Puccini: Tosca

Royal Opera

Royal Opera House, London, 11th March 2013 3.5 stars

ToscaIn his magnum opus, la recherche du temps perdu, Marcel Proust wrote that sadism is at the root of all melodrama. Although he was likely contemplating operatic tradition generally, was there a particular melodrama living in his memory as exemplar? Perhaps not, but his maxim aptly applies to one of the greatest melodramas of all, Puccini's Tosca, one of the only operas to exploit--and mention--sadism so overtly for theatrical effect. But Puccini's thriller reveals more than a casual, dramatic connection between the two ideas, especially in our technologically saturated, modern world.

Melodrama thrives today because its extremity combats the dullness and dissatisfaction intrinsic to the technological world of immediate gratification. There is no melodrama in updating a Facebook status and the pleasure in doing so is ephemeral. With its spectacularly expressive characters, moral absolutes, and persecution of the virtuous melodrama prolongs catharsis in superlative suspense; like sadism, it holds pleasure at a reasonable distance.

Catharsis in Tosca is latent, suspense continuous, and climax is actually quite common. What of pleasure? The climaxes in Tosca all employ sadistic elements: from the Te Deum in Act I to the murder of Scarpia in Act II or Cavarodossi's in Act III, all rely on sadistic narrative turns. But is it sadism that allows enjoyment of the melodramatic, of these climaxes? Does it work with melodrama to bring pleasure closer to the individual's experience of Tosca? Cavarodossi is tortured unmercifully in the name of twisted justice, his pride redeemed only fleetingly as he sings his "Vittoria!" at the news of Bonaparte's victory. The music is explosive, triumphant, but only momentarily. Scarpia reasserts his dominance. He invokes the language of sadism as he names his prezzo and even more so when he demands it be given willingly, but surely it is Tosca and her audience who are most indulgent in sadism, this liminal idea. Do we not enjoy seeing Cavarodossi's resistance, re-submission, and, above all, his lover's revenge? Is Scarpia merely a proxy, used by the audience as master, whilst Cavarodossi remains the slave? There is unease in facing these questions. But climax in Tosca wears Death's robes and comes with its own price as she murders the villain: we secretly rejoice in her triumph, take pleasure in Scarpia's suffering, and, of course, in her resistance.

In other words, the sadistic melodrama of Tosca exposes a narcissistic culture anxious to see its own suppressed, dark reflection. Her murderous act subverts Scarpia's (male)power whilst liberating her audience through an enjoyment of the liminal; the enjoyment of sadism--of her revenge--is (sexually?) gratifying melodrama for the 21st century, for a world with too much immediacy and too little introspection. Perhaps Joseph Kerman was so shabbily shocked not by what he heard or saw in Tosca, but because of what he felt: he feared the truth revealed by Tosca's revenge--sadistic truth--resting at the limits of social acceptability and contemplation, of human experience.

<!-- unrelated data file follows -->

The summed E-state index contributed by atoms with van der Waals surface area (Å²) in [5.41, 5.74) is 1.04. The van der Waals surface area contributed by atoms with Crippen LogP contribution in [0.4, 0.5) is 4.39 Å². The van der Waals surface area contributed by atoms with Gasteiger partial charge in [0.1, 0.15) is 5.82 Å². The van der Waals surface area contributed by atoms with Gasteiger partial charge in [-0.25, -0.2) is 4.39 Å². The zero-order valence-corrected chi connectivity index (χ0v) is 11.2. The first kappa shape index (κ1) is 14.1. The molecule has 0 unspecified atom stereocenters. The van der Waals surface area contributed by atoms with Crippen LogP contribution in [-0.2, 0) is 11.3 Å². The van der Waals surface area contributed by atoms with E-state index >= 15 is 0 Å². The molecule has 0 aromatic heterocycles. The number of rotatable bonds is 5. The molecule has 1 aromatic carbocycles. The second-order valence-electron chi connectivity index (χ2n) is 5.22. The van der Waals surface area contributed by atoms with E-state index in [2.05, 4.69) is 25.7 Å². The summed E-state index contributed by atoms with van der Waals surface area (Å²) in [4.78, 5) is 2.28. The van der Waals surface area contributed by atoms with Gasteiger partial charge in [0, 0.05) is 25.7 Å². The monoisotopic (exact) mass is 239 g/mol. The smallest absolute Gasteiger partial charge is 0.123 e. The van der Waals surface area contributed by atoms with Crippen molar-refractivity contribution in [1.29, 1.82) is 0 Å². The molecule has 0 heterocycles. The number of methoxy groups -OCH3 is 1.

The striking imagery in Jonathan Kent's traditional production reinforces the harsh realities of this modern truth by overtly exposing the amount of distance between past and present: Tosca's Rome is one of dead monuments, places more alive online than in reality.Amongst these Roman monuments moved Amanda Echalaz, a gratefully three-dimensional Tosca. Although she held back a bit too much during the love duet in Act I (which could have been to manage the demands of the role or to match her colleague's somewhat understated volume), her "Vissi d'arte" was a truly sublime reflection of a woman in crisis. Echalaz is a striking actress as well: most Toscas (after angrily yelling "Muori!, Muori!") are more concerned with getting caught and fleeing to save Cavarodossi instead of mulling over their murder. Echalaz was angry for the first two repetitions, but broke down in fearful tears by the third. Take this natural theatrical instinct coupled with a smoky, sensually ruby-red colored voice and you have Echalaz. Her performance begged answers to very tough questions, indeed.

Massimo Giordano sang an adequate Cavarodossi; the role is not really suited to his voice, but he improved as the opera progressed. Although his "Recondita armonia" did not quite reach the heavenly heights it should have, his "E lucevan le stelle" did descend into despair very well, his pingy but somewhat manufactured tone affecting great warmth and managing the aria's demands well.

Michael Volle was an excellent Scarpia; he makes the vocally demanding role seem easy, whilst his stage presence has few peers. He inhabits his character through intelligent vocal coloring, and it was the importance he gave to some of his "unimportant" phrases that revealed his character's darkness most effectively ("Tosca buon falco"). Hubert Francis sang a well-developed and refreshing Spoletta; so often the role is given to tenors who just don't have a clue, but Francis knows exactly how to play it: with verve.

Michael Clayton-Jolly deserves mention for the best rendition of the Shepherd Boy's song I've ever heard. Of course, Maurizio Benini conducted a well-paced and passionate performance of expansive Puccini, though the brass section and the woodwinds has trouble once or twice.

The Royal Opera's Tosca is worth seeing for Volle and Echalaz. Of course, it is also a gratifying release from our technologically saturated worlds, thought provoking, and, indeed, revealingly pleasurable.

By Michael Migliore

Photos: Royal Opera